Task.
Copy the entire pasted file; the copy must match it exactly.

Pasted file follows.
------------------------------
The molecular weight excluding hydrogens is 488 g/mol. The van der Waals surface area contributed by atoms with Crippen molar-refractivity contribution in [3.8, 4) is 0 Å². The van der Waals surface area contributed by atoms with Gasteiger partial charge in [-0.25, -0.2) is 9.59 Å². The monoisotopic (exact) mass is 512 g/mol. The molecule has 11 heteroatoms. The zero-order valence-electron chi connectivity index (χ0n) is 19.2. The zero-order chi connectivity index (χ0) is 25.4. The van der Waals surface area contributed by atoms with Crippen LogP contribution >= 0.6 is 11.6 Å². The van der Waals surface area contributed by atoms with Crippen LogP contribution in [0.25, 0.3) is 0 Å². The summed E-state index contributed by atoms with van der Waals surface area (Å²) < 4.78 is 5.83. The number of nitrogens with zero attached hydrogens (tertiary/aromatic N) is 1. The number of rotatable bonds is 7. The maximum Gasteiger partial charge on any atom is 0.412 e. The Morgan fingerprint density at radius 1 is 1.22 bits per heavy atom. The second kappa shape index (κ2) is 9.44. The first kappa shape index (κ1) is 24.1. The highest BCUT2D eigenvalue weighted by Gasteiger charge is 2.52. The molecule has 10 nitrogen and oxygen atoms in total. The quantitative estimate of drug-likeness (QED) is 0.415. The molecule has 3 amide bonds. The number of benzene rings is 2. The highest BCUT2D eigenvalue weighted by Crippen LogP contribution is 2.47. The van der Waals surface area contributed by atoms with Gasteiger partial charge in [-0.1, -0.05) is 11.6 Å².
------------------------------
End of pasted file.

The molecular weight excluding hydrogens is 488 g/mol. The van der Waals surface area contributed by atoms with Crippen molar-refractivity contribution in [3.8, 4) is 0 Å². The van der Waals surface area contributed by atoms with Gasteiger partial charge in [-0.25, -0.2) is 9.59 Å². The monoisotopic (exact) mass is 512 g/mol. The molecule has 11 heteroatoms. The zero-order valence-electron chi connectivity index (χ0n) is 19.2. The zero-order chi connectivity index (χ0) is 25.4. The van der Waals surface area contributed by atoms with Crippen LogP contribution >= 0.6 is 11.6 Å². The van der Waals surface area contributed by atoms with Crippen LogP contribution in [0.25, 0.3) is 0 Å². The summed E-state index contributed by atoms with van der Waals surface area (Å²) < 4.78 is 5.83. The number of nitrogens with zero attached hydrogens (tertiary/aromatic N) is 1. The number of rotatable bonds is 7. The maximum Gasteiger partial charge on any atom is 0.412 e. The Morgan fingerprint density at radius 1 is 1.22 bits per heavy atom. The second kappa shape index (κ2) is 9.44. The first kappa shape index (κ1) is 24.1. The highest BCUT2D eigenvalue weighted by Gasteiger charge is 2.52. The molecule has 10 nitrogen and oxygen atoms in total. The quantitative estimate of drug-likeness (QED) is 0.415. The molecule has 3 amide bonds. The number of benzene rings is 2. The highest BCUT2D eigenvalue weighted by Crippen LogP contribution is 2.47. The van der Waals surface area contributed by atoms with Gasteiger partial charge in [-0.1, -0.05) is 11.6 Å².